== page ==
From left to right:
Epoch
Kaiyodo (Enoshima Aquarium Series 1)
Kitan Club - Nature Techni Colour (Nature of Japan Vol. 1)
Eikoh (Miniature Planet)


bmathison1972

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Re: Blaine's Bug of the Day
« Reply #588 on: September 30, 2018, 10:51:09 PM »
Look at these big dorks! By which I mean, Dorcus titanus (Boisduval, 1835). This common southeast Asian stag beetle is not uncommonly made, and the Japanese companies have produce five different subspecies!!!

1. Dorcus titanus palawanicus (Lacloix, 1984).
Left to right, top to bottom:
1. Takara Tomy A.R.T.S. (B.I.G. Beetles, 2016)
2. Takara Tomy A.R.T.S. (B.I.G. Beetles, 2017)
3. Sega (DX, large)
4. Sega (standard series, large)
5. Access Toys
6. ShanTrip



2. Dorcus titanus pilifer (Vollenhoven, 1861).
One figure, a small series figure by Sega.



3. Dorcus titanus platymelus (Saunders, 1854).
Left to right:
1. Yujin (Insects of Japan)
2. F-toys (Insect Hunter Beetle and Stag Beetle, 2011)



4. Dorcus titanus sakishimanus (Nomura, 1964).
Left to right:
1. F-toys (Insect Hunter Beetle and Stag Beetle, 2013)
2. F-toys (Insect Hunter Beetle and Stag Beetle, 2018)



5. Dorcus titanus titanus (Boisduval, 1835)
One figure of the type subspecies, by DeAgostini (World Insect Data Book).



bmathison1972

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Re: Blaine's Bug of the Day
« Reply #589 on: October 12, 2018, 04:06:34 AM »
Megasoma actaeon (Linnaeus, 1758).

Left to right, top to bottom:
4D Master (Beetle Collection)
Sega (DX, large)
Sega (standard, large)
F-toys (Insect Hunter Beetle and Stag Beetle, 2018)
Sega
Sega (Fighting Beetles)
ShanTrip
Sega (small magnet)

In my collection but not shown: DeAgostini (World Insect Data Book).


bmathison1972

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Re: Blaine's Bug of the Day
« Reply #590 on: October 12, 2018, 09:18:08 PM »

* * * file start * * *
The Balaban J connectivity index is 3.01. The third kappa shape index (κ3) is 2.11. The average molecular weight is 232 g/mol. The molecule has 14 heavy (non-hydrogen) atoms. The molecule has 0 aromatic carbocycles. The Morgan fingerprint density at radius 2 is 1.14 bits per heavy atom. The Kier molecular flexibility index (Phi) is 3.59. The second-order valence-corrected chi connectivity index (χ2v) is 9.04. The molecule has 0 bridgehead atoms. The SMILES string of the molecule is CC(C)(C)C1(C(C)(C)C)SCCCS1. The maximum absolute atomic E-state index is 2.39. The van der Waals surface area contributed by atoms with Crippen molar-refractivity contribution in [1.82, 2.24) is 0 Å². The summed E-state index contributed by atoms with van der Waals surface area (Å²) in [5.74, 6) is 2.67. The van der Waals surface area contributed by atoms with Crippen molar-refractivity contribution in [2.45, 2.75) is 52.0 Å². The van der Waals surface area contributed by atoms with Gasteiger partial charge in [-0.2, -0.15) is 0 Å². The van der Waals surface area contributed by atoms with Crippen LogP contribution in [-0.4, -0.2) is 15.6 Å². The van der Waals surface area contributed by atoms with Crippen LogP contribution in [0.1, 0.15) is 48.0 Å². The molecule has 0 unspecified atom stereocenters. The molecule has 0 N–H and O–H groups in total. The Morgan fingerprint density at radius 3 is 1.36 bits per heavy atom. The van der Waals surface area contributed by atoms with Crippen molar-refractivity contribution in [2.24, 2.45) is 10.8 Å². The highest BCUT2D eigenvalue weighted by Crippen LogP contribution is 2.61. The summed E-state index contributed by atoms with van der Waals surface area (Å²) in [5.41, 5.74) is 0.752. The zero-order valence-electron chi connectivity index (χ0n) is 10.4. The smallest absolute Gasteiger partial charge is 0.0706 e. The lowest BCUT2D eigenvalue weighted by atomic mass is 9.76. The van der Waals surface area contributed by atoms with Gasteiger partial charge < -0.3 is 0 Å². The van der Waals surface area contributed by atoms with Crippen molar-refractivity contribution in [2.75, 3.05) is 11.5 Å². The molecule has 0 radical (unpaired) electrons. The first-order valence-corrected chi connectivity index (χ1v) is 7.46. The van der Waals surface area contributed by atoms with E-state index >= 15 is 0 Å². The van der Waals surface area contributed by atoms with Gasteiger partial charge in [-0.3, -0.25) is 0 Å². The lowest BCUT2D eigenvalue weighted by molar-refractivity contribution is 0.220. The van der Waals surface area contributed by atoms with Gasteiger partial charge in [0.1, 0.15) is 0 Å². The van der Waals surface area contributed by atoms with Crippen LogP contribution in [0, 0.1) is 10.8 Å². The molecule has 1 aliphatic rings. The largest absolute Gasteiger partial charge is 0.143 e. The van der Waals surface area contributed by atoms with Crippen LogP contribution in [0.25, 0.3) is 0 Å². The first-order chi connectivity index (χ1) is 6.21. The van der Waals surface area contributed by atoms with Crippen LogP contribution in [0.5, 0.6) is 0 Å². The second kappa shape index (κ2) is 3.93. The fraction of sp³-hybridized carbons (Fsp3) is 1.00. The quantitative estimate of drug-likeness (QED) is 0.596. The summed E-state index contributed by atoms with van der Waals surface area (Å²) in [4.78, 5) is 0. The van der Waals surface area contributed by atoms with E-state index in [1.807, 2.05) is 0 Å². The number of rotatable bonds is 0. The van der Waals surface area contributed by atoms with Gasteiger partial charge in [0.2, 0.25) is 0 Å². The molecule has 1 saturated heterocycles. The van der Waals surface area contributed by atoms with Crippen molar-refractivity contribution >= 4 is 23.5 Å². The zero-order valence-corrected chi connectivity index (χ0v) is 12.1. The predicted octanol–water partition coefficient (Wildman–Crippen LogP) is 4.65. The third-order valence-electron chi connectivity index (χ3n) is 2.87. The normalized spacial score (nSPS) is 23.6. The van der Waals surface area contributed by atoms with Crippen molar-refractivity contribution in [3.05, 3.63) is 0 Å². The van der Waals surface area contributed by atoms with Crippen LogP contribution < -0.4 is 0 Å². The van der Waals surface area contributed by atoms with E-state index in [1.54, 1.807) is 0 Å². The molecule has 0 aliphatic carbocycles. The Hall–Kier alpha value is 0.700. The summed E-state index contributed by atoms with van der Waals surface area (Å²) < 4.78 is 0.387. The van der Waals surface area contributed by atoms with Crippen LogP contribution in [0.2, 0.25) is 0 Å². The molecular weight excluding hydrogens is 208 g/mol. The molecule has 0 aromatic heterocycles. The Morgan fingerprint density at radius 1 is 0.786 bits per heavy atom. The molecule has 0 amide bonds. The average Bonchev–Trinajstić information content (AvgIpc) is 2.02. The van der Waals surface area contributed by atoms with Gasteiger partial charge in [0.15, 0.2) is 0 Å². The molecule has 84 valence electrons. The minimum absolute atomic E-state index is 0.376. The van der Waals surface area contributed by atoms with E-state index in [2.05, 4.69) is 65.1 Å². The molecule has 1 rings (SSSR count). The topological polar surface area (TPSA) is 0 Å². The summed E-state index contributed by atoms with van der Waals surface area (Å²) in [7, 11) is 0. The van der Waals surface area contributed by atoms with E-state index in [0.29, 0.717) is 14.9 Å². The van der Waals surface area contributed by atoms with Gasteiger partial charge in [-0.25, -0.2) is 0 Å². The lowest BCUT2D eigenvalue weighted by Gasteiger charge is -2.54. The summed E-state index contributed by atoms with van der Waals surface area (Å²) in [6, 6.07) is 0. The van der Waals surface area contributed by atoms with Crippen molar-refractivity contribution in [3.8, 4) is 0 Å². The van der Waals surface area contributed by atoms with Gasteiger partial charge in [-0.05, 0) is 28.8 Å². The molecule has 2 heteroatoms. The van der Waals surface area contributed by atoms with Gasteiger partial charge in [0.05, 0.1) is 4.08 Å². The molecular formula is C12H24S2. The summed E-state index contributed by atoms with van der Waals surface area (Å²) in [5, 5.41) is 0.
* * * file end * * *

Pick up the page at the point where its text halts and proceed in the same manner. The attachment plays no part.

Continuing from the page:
Next up, the giant Japanese mantid, Tenodera aridifolia (Stoll, 1813). This is the go-to species of mantid from Japanese manufacturers. Surprisingly, Kaiyodo has yet to make one!

1-3, 8. Break Co. LTD*
4. Takara Tomy A.R.T.S. (B.I.G. Insects, 2015)
5. Hayakwa Toys (Insects Collection - Special)**
6. Yujin (Insects of Japan)
7. Takara Tomy A.R.T.S. (B.I.G. Insects, 2016)
9. Bandai (Figure Pictorial Book of Gakken Insect)
10. Furuta (Insect Science)

* these four figures (1, 2, 3, 8 ) are color forms of the same sculpt
** this is a generic mantid, but being from a Japanese company it most-certainly represents T. aridifolia

Darn after I took and edited the image, I realized I forgot to image the Rement figure. Oh well, next time :-)


« Last Edit: October 12, 2018, 11:50:10 PM by bmathison1972 »

bmathison1972

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Re: Blaine's Bug of the Day
« Reply #591 on: October 14, 2018, 06:36:04 PM »
The stag beetle, Prosopocoilus confucius (Hope, 1842).

From largest to smallest:
Safari LTD (Smithsonian Insects)
F-toys (Insect Hunter, 2018)
Groovy Tube Books (Bug Blast!)
unknown manufacturer [from a bucket set called 'Jungle Bugs' sold at the Rainforest Cafe]

Note: The F-toys figure is the only one specifically marketed as this species. The Safari Figure is a best-fit and the two smaller figures were most-certainly influenced by the Safari figure.



This is the last species to update with recent acquisitions. More later...

Beetle guy

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Re: Blaine's Bug of the Day
« Reply #592 on: October 14, 2018, 08:33:43 PM »
Wow. I did not know the Safari figurines were this big! 
To beetle or not to beetle.

bmathison1972

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Re: Blaine's Bug of the Day
« Reply #593 on: October 14, 2018, 10:48:24 PM »
Wow. I did not know the Safari figurines were this big!

The Smithsonian figures are large, they are all in the 2:1 range (give or take).

bmathison1972

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Re: Blaine's Bug of the Day
« Reply #594 on: December 03, 2018, 01:43:38 AM »
Update of the common tiger, also known as the striped tiger or Asian tiger, Danaus genutia (Cramer, 1779), the southeastern Asian cousin to the monarch.